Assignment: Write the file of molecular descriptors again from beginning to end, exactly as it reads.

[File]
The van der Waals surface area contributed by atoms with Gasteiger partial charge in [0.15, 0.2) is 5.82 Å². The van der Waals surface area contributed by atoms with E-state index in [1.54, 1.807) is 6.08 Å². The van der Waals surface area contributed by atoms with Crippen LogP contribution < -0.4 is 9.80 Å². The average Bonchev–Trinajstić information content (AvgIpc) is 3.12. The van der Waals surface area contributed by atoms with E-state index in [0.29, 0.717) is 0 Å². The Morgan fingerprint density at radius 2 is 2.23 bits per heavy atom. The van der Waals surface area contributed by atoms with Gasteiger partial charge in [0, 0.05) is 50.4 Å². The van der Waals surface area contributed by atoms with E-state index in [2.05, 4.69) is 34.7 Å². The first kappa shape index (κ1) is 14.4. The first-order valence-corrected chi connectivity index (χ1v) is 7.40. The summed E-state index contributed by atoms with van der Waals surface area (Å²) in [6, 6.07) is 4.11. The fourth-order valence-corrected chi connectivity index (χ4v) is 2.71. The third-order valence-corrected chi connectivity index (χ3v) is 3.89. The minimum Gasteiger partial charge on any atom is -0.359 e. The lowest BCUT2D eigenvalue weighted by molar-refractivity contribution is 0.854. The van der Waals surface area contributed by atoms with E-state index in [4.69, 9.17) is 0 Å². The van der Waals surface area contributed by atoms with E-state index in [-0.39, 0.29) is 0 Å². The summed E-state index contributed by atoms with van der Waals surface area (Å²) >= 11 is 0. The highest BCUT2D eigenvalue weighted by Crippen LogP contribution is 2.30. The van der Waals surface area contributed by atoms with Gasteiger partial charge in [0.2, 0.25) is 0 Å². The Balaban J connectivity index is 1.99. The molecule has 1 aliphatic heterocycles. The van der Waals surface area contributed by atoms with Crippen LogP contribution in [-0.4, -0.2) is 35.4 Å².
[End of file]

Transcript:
The van der Waals surface area contributed by atoms with Gasteiger partial charge in [0.15, 0.2) is 5.82 Å². The van der Waals surface area contributed by atoms with E-state index in [1.54, 1.807) is 6.08 Å². The van der Waals surface area contributed by atoms with Crippen LogP contribution < -0.4 is 9.80 Å². The average Bonchev–Trinajstić information content (AvgIpc) is 3.12. The van der Waals surface area contributed by atoms with E-state index in [0.29, 0.717) is 0 Å². The Morgan fingerprint density at radius 2 is 2.23 bits per heavy atom. The van der Waals surface area contributed by atoms with Gasteiger partial charge in [0, 0.05) is 50.4 Å². The van der Waals surface area contributed by atoms with E-state index in [2.05, 4.69) is 34.7 Å². The first kappa shape index (κ1) is 14.4. The first-order valence-corrected chi connectivity index (χ1v) is 7.40. The summed E-state index contributed by atoms with van der Waals surface area (Å²) in [6, 6.07) is 4.11. The fourth-order valence-corrected chi connectivity index (χ4v) is 2.71. The third-order valence-corrected chi connectivity index (χ3v) is 3.89. The minimum Gasteiger partial charge on any atom is -0.359 e. The lowest BCUT2D eigenvalue weighted by molar-refractivity contribution is 0.854. The van der Waals surface area contributed by atoms with E-state index in [4.69, 9.17) is 0 Å². The van der Waals surface area contributed by atoms with E-state index in [-0.39, 0.29) is 0 Å². The summed E-state index contributed by atoms with van der Waals surface area (Å²) >= 11 is 0. The highest BCUT2D eigenvalue weighted by Crippen LogP contribution is 2.30. The van der Waals surface area contributed by atoms with Gasteiger partial charge in [0.2, 0.25) is 0 Å². The Balaban J connectivity index is 1.99. The molecule has 1 aliphatic heterocycles. The van der Waals surface area contributed by atoms with Crippen LogP contribution in [-0.4, -0.2) is 35.4 Å².